Apple’s flagship phone is finally taking a leap in resolution. For the first time since the introduction of the iPhone 4S in 2011 with its 8 megapixel sensor, Apple has increased image resolution 50% to 12MP for the iPhone 6S series. The new iPhone's front camera also got a bump to 5MP from 1.2MP.
With today’s announcement, Apple’s Phil Schiller emphasized a number of improvements related to image quality, a leap to 4K video, and a new still and video hybrid feature called Live Photos that now becomes the default way to capture photos for the new iPhone.
On the image quality front, Apple introduced image sensor improvements, including a 50% increase in pixel count to 12MP. While conceding that the pixels are smaller and closer together, which can often reduce quality, Schiller says that Apple has managed to improve overall image quality with richer detail. He discussed how Apple’s new sensor produces less grain and color noise through a process called Deep Trench Isolation, while also providing better color accuracy.
Video resolution has been improved to 4K, with 8 million pixels of detail. Schiller showed off video that was captured with the new iPhone camera, emphasizing that the footage was taken straight from a 6S camera, edited only with iMovie on the phone itself.
The most interesting addition was Live Photos. The new feature produces a new kind of image that mostly lives as a still, but when activated by a slight force touch, the photo animates with a couple of seconds of motion and sound. One example shown was an iPhone lock screen showing a still image of a child (see below). When the user slightly touches the photo, the girl moves and smiles for a couple seconds. Live Photos will also work with the Apple Watch.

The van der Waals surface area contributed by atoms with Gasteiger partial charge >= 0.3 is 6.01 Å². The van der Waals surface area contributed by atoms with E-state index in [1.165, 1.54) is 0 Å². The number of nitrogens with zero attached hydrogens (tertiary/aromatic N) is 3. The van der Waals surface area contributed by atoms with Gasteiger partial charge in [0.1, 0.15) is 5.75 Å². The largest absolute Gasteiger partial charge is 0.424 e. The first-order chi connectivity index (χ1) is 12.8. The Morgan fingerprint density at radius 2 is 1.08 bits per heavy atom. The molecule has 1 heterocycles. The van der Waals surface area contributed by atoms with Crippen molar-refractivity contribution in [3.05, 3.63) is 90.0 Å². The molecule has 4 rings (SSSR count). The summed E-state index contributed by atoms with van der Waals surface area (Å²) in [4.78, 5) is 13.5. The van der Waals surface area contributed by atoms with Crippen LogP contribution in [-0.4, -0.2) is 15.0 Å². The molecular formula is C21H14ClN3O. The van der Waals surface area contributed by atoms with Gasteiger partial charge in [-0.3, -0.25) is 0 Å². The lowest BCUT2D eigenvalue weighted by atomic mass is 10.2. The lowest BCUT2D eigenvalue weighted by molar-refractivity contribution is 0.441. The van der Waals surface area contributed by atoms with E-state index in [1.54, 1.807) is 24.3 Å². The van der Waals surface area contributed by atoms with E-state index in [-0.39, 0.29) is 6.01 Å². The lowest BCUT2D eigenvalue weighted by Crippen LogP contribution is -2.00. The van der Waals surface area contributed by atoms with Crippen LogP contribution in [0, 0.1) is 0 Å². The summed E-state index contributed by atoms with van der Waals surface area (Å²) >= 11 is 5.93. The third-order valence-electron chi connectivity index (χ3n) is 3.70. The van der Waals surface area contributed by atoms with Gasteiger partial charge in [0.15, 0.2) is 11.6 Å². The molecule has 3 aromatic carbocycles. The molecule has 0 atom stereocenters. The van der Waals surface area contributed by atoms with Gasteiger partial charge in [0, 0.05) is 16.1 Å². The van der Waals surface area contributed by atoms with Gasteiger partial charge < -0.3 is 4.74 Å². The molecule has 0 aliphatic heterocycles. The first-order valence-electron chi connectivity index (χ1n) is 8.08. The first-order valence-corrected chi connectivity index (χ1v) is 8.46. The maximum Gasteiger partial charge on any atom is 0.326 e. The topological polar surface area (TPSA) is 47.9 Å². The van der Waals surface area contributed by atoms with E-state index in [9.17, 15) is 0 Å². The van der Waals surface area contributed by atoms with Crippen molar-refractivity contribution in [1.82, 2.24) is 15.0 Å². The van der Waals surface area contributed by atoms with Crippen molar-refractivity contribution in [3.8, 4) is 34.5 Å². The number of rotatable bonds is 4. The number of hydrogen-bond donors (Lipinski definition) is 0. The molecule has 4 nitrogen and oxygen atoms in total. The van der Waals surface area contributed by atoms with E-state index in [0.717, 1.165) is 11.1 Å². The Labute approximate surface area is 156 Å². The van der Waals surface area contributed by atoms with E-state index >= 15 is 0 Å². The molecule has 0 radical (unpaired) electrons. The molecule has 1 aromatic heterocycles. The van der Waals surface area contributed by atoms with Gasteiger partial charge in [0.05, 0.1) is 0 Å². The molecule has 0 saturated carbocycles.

Live Photos will capture by default anytime a user takes a photo, taking up "not much more" space compared with a normal photo. When swiping through the camera roll, each Live Photo will show the still photo, preceded by a couple seconds of motion captured just beforehand. Apple's new iPhone 6S camera page has examples to view. In addition, Apple discussed the new Live Photo Developer API, with news that Facebook will support the new image type "later this year."
Apple also announced improvements to its True Tone flash system for rear camera photos, claiming improved color accuracy to match the color of the ambient light in the room. In addition, for the front camera Apple introduced Retina Flash, a feature that bathes a selfie subject with light from the iPhone's screen.
Overall, Apple's new camera features, especially 4K video and Live Photos, may provide eye-catching selling points as users consider a phone upgrade.